More than 400 Australian doctors attending a prostate cancer conference in Christchurch will spend the night in a park after their hotel was damaged by an earthquake.


A 6.3-magnitude earthquake hit the New Zealand South Island city, killing 65 people and destroying the city’s cathedral.

The death toll is expected to rise. Dr David Malouf, president of the Urological Society of Australia and New Zealand, was at the health conference attended by more than 600 delegates from around the world, including 439 Australians, at Christchurch’s Crowne Plaza Hotel when the quake struck.

He said it felt like a wrecking ball was being smashed into the side of the building as the ground shook for between 45 seconds and a minute.

“The noise was incredible,” Dr Malouf, from Kensington in Sydney’s eastern suburbs, told AAP.

“I don’t understand what made that noise but it was like a jet engine outside. “The whole building started to shake, violently shaking to the point where, if you were trying to stand up, you would fall over.”

The doctors made their way to the hotel foyer, which was covered in glass and pieces of the ceiling, before they walked through the shattered front windows and onto the street.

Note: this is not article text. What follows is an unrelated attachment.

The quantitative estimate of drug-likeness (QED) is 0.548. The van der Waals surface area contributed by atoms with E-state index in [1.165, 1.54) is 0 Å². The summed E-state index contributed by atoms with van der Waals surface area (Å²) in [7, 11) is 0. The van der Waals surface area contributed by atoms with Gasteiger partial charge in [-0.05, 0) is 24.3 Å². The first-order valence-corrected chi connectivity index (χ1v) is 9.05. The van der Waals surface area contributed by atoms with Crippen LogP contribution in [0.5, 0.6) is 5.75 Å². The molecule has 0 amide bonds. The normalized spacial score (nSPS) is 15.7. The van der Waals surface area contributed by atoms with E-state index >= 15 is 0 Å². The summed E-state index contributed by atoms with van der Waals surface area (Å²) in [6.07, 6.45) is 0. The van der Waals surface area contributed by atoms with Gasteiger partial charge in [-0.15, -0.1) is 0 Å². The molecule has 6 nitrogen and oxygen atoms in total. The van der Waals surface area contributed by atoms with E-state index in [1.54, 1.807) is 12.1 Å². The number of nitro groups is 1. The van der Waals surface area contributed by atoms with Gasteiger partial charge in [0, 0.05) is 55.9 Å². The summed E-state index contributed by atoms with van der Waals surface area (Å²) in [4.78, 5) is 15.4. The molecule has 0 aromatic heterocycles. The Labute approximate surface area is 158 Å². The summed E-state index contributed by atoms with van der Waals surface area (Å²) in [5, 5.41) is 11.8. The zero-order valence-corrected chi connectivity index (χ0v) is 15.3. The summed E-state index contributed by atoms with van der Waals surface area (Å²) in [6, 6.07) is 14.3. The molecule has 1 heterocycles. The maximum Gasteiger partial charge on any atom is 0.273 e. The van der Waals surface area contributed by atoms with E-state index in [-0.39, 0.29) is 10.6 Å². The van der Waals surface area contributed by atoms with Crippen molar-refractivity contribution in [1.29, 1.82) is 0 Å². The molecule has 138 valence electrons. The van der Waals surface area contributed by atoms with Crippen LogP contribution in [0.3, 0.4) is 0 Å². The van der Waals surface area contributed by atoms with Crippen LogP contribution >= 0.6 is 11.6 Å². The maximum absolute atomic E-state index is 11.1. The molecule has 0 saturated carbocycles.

“There were just people slowly filing out of buildings with this sort of look of bewilderment on their face,” he said.

“People were very distressed. “What was really quite disturbing was water coming out of the ground.

Lakes were just appearing in the middle of the street.” Dr Malouf said there were cracks in buildings and fissures opening up in the roads, while trees had been ripped out of the ground.

The delegates, most of whom have been accounted for, have been evacuated to Hagley Park, where they are likely to spend the night.

Dr Malouf said the doctors’ belongings remained in hotels, including money and passports.

They could retrieve them until engineers assess the buildings. He appealed to Prime Minister Julia Gillard to get them home.

“We don’t need to be here. We’re tourists in a city which has been hit by a disaster and we’re 300 people that the Kiwis shouldn’t really have to look after,” he said.